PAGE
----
1. Composing vs. Writing A simplistic view of writing would assume that written language simply the

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2. Process vs.product

  • a. Focus on the process of writing that leads to the final written product;

  • b. Help student writers to understand their own composing process;

  • c. Help them to build repertoires of strategies for prewriting, drafting, and rewriting;

  • d. Give students time to write and rewrite;

  • e. Place central importance on the process of revision;

  • f. Let students discover what they want to say as they write;

  • g. Give studunts feedback throughout the composing process as they attempt to bring their expression closer and closer to intention;

  • h. Encourage feedback from both the instructor and peers;

  • i. Include individual conferences between teacher and student during the process of composition.

2. Process vs.product a. Focus on the process of writing that leads to the final written

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3. Contrastive rhetoric

According to Connor, a theory of contrasive rhetoric is influenced by more than first language patterns; factors such as linguistic relativity, theory of rhetoric, text acstlinguustics, discourse types and genred, literacy, and translationall constribute toward a comprehensive theory of contrassive rhetoric.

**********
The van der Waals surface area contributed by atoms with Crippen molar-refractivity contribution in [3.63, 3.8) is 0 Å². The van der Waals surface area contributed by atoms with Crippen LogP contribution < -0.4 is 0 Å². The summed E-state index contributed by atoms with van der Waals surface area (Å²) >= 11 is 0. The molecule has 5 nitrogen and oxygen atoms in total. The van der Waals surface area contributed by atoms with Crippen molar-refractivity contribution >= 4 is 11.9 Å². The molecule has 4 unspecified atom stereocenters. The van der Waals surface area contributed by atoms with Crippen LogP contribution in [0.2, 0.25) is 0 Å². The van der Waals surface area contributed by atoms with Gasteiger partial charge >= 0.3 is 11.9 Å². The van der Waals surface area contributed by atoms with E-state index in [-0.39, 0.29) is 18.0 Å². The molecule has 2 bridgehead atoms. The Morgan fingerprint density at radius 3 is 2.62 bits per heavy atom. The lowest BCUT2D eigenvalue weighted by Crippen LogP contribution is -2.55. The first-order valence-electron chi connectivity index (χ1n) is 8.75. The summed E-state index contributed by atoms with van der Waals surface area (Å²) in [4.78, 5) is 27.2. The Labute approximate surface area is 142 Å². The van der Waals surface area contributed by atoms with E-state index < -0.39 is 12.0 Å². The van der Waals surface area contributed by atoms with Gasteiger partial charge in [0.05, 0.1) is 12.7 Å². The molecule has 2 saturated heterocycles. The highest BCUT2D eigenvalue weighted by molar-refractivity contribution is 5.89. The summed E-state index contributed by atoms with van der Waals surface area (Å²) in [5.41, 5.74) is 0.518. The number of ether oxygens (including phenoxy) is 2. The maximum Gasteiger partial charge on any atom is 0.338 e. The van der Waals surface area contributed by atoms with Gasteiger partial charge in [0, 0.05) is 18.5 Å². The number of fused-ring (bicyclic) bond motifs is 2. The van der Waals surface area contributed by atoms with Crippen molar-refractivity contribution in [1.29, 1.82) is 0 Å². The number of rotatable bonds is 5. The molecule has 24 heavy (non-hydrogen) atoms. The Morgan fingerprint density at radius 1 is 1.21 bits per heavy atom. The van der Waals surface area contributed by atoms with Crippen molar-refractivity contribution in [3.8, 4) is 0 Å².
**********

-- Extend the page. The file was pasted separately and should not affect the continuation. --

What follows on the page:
4. Differences between L1 and L2 writing

It is important to determine appropriate approaches to writing instruction for L2 writers with the sociocultural and linguistic

diffences of L2 students, and the assessment of L2 writing may

need to take into account the fundamental differces between

3. Contrastive rhetoric According to Connor, a theory of contrasive rhetoric is influenced by more than

most L1 and L2 writing.

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5.

Authenticity

Another issue in the teaching of writing surrounds the question of how much of our classroom writing is “real” writing. Why do we want students to write? In school, writing is a way of life. Without some ability to express yopurself in writing, you don’t pass the course. Writing exercises, they can learn skills that will help them to succeed in further academic pursuits.

  • 6. The role of the teacher

The gradual recognition of writing as a process of thinking and composing was a natural byproduct of CLT. With its emphasis on learner-centered instruction, student-student negotiation, and strategies-based instruction that values the variablility of learners’ pathways to success, CLT is an appropriate locus for